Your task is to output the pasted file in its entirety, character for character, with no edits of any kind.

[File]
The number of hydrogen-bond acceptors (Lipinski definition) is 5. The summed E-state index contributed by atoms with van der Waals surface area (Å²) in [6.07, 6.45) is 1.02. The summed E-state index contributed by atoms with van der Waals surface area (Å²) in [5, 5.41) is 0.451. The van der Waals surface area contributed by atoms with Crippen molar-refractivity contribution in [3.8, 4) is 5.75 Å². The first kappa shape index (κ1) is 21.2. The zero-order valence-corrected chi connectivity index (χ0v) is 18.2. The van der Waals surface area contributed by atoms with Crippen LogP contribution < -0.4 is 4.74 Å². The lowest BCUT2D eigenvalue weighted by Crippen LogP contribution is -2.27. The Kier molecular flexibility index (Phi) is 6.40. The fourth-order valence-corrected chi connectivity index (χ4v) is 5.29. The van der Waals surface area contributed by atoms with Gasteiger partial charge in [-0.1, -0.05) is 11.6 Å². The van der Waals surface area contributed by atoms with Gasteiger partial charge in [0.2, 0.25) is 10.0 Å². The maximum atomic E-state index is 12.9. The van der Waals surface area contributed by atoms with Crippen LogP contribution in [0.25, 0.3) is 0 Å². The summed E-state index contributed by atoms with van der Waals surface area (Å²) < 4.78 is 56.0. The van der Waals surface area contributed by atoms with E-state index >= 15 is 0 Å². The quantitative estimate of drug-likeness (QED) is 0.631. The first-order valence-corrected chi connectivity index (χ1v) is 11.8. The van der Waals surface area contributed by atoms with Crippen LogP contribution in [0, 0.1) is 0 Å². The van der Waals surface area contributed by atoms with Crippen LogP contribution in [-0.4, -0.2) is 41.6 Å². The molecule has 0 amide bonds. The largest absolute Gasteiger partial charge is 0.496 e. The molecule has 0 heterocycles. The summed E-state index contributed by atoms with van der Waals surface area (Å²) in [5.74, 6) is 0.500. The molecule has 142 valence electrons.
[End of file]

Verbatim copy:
The number of hydrogen-bond acceptors (Lipinski definition) is 5. The summed E-state index contributed by atoms with van der Waals surface area (Å²) in [6.07, 6.45) is 1.02. The summed E-state index contributed by atoms with van der Waals surface area (Å²) in [5, 5.41) is 0.451. The van der Waals surface area contributed by atoms with Crippen molar-refractivity contribution in [3.8, 4) is 5.75 Å². The first kappa shape index (κ1) is 21.2. The zero-order valence-corrected chi connectivity index (χ0v) is 18.2. The van der Waals surface area contributed by atoms with Crippen LogP contribution < -0.4 is 4.74 Å². The lowest BCUT2D eigenvalue weighted by Crippen LogP contribution is -2.27. The Kier molecular flexibility index (Phi) is 6.40. The fourth-order valence-corrected chi connectivity index (χ4v) is 5.29. The van der Waals surface area contributed by atoms with Gasteiger partial charge in [-0.1, -0.05) is 11.6 Å². The van der Waals surface area contributed by atoms with Gasteiger partial charge in [0.2, 0.25) is 10.0 Å². The maximum atomic E-state index is 12.9. The van der Waals surface area contributed by atoms with Crippen LogP contribution in [0.25, 0.3) is 0 Å². The summed E-state index contributed by atoms with van der Waals surface area (Å²) < 4.78 is 56.0. The van der Waals surface area contributed by atoms with E-state index >= 15 is 0 Å². The quantitative estimate of drug-likeness (QED) is 0.631. The first-order valence-corrected chi connectivity index (χ1v) is 11.8. The van der Waals surface area contributed by atoms with Crippen LogP contribution in [0, 0.1) is 0 Å². The van der Waals surface area contributed by atoms with Crippen LogP contribution in [-0.4, -0.2) is 41.6 Å². The molecule has 0 amide bonds. The largest absolute Gasteiger partial charge is 0.496 e. The molecule has 0 heterocycles. The summed E-state index contributed by atoms with van der Waals surface area (Å²) in [5.74, 6) is 0.500. The molecule has 142 valence electrons.